Harlem culinary scene in the spotlight with new festival

The restaurants include soul food stalwarts as well as newcomers.

Get a taste of Harlem!

This weekend, the inaugural Harlem EatUp! festival celebrates the culinary players who have made the neighborhood a destination as of late, from newcomers to institutions.

“There are all these incredible restaurants in Harlem that I want to showcase,” said Marcus Samuelsson, who co-founded the festival with Herb Karlitz and has lived in the neighborhood for nearly a decade. “I know these places, but I want to show New Yorkers them and the rest of the country.”

These restaurants include soul food stalwarts such as Sylvia’s and Charles’ Country Pan Friend Chicken, as well as newcomers including Southern Revival spots The Cecil and Minton’s, both spearheaded by chef Joseph “JJ” Johnson, craft cocktail bars The Grange and La Bodega 47 Social Club and, of course, Samuelsson’s own restaurants — comfort food destination Red Rooster, the speakeasy-esque Ginny’s Supper Club and the casual chicken spot Streetbird, which opened last month.

Harlem native Leticia “Skai” Young-Mohan opened the Caribbean-Cape Cod mashup LoLo’s Seafood Shack this past fall with her husband, chef Raymond Mohan, and jumped on board participating in the festival.

“It’s a great time for Harlem, and it’s a festival that will spotlight Harlem as a dining destination,” says Young-Mohan, who remembers going to Sylvia’s after church on Sundays growing up in East Harlem. “The great thing about the restaurants here is they’re all so different from each other. It’s just totally ripe for exploration.”

Festivalgoers can sample the neighborhood’s offerings during two big tasting events on Saturday and Sunday. The weekend festivities will also feature art, music, style and dance to further highlight the neighborhood’s vibrant culture.

Harlem Park to Park, which has helped bring together restaurants for the festival, anticipates around 3,000 people each day during the weekend.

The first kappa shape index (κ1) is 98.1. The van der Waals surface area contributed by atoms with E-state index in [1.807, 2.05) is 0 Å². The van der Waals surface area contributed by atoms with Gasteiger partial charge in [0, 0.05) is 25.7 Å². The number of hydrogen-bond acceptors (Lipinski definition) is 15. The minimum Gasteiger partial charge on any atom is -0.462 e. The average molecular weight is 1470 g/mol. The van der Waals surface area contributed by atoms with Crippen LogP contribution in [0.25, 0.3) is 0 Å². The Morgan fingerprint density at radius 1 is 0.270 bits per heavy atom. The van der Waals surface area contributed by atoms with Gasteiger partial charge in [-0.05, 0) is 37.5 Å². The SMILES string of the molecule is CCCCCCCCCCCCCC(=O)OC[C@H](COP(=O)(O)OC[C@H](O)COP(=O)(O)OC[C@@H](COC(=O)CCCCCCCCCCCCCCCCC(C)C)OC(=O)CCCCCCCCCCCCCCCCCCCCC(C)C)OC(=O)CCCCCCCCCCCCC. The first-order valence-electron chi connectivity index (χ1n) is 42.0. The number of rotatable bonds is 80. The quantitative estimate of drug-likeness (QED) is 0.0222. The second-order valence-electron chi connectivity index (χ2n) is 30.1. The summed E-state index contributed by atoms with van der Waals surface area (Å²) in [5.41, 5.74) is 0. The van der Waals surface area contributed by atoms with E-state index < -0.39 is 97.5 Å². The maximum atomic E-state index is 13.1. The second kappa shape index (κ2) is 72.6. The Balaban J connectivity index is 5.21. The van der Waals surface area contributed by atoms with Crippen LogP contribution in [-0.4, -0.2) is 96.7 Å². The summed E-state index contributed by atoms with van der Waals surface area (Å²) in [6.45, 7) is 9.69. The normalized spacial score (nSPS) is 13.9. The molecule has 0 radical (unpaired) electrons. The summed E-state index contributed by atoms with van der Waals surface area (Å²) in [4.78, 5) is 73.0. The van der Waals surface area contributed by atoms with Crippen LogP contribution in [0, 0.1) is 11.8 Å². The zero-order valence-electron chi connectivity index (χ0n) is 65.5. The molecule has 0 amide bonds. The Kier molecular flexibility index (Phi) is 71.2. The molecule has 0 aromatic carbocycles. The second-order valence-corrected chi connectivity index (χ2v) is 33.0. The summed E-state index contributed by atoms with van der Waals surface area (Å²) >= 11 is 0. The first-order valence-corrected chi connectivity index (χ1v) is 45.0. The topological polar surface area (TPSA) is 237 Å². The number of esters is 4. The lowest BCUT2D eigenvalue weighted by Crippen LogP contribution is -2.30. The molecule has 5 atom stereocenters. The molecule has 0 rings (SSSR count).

“The goal is that this weekend may be an introductory experience for some people, but will certainly make them want to come back for more,” said Nikoa Evans-Hendricks, executive director of Harlem Park to Park. “One trip to Harlem and one meal in Harlem is not the full experience.”


Here are some highlights during the Harlem EatUp! Festival:


As part of the “Dine in Harlem” series, restaurants throughout the neighborhood including The Cecil, Ginnyas Supper Club, Dinosaur Bar-B-Que and VinaterAa will present special dinners and collaborations. Ranging from $85 to $125 with multiple seatings.


Enjoy tastings from Harlem restaurants and culinary demonstrations from the likes of Marcus Samuelsson, Melba Wilson and Scott Conant at “The Stroll” in Morningside Park (114th Street and Manhattan Avenue) from noon-5 p.m. FREE, though admission to ticketed tents featuring art, music, style and dance as well as more bites is $75.


The festival closes out with “A Sunday Afternoon in Harlem,” featuring tasting tents, artists and live performances from noon-4 p.m. Admission FREE but tasting packages are available ($50 for 10 food tickets, $50 to access the wine, spirits and beer tents).


IF YOU GO: Harlem EatUp! Thursday-Sunday. Events schedule at harlemeatup.com

Meredith Deliso